That doesn't make it any less exciting for the enthusiast - I think we're totally in a new world for niche games, which is hugely exciting but it doesn't send a message that major publishers will care about.
This is speculation on both our parts but I think they are standing up and saying , "What in blue blazes is going on here?" Not just the gaming industry but Music and Film are probably looking at this as well (remember Sundance?). The same thing happened with microbreweries and energy drinks - as much as people were looking for alternatives with independents the majors scrambled to get into the market and push/buy the independents out. But this is a gaming forum…

EA's purchase of KlickNation (now Bioware Sacramento) was a lunge into the Social Network Gaming that they missed the boat on. Hasbro still can't seem to get its market for Scrabble back from Zynga.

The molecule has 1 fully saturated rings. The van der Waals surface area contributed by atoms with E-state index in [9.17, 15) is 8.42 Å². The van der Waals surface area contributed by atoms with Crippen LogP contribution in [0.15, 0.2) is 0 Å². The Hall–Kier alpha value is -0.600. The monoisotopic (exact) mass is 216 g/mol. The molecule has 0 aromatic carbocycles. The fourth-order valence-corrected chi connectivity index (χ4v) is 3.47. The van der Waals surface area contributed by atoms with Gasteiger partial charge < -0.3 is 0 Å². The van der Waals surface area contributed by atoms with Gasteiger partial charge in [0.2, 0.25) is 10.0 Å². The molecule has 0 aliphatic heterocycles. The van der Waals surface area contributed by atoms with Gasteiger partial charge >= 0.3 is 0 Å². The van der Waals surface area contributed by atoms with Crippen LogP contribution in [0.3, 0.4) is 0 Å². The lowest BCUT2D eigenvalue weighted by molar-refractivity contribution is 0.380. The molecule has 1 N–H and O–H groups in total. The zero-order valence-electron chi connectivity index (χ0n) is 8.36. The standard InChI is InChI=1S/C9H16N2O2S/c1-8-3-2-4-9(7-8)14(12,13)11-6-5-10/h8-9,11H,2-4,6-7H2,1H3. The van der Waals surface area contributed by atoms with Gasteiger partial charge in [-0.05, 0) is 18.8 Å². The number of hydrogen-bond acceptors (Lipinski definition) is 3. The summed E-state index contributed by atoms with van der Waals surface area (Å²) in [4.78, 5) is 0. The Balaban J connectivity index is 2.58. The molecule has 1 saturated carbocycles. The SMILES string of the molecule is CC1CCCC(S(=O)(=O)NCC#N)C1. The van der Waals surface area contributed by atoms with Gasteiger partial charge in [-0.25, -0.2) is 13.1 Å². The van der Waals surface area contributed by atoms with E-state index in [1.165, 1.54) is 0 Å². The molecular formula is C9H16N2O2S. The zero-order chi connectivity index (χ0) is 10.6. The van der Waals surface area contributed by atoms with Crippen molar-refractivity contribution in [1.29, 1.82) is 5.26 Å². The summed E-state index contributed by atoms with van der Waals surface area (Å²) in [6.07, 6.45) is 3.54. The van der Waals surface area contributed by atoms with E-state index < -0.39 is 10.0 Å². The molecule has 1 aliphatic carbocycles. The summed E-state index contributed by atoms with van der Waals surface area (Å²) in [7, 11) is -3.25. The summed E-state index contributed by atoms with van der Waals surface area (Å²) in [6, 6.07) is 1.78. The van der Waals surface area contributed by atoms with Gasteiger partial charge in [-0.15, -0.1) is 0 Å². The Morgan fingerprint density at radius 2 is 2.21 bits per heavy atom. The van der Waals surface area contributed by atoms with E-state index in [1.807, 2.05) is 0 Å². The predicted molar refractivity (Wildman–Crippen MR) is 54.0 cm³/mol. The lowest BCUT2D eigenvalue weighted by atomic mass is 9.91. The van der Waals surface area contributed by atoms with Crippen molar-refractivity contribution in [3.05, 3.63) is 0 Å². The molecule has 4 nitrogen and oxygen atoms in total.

These three products on Kickstarter are the first "major" titles people are volunteering to throw FREE money at before there's even a product. There is no costs yet, only budgets. Its currently 100% profit. There is no internal investment.

When happens if Halo is a kickstarter or Elder Scrolls?

If these major titles get booed by the community remember that Wasteland is an EA property (for those people using kickstarter as a protest I would be shocked if EA doesn't get a cut) .

How many other products are they sitting on that people want? Its probably too late for Ultima as its already in production (depending on whom you believe if Bioware Austin is a major money maker or a major loser) but what about System Shock or Wing Commander or any other legacy title in their catalogue itching for a revival? What about a real Bard's Tale?

This effectively reduces costs to 0 so post production profits are 100%! It would be like insurance, stock, or selling IC chips or even Radio Shack selling diodes.

Even if Wasteland doesn't sell millions its still pure profit/free money.

Developer of The Wizard's Grave Android game. Discussion Thread:
http://www.rpgwatch.com/forums/showthread.php?t=22520
Last edited by Lucky Day; April 17th, 2012 at 19:48.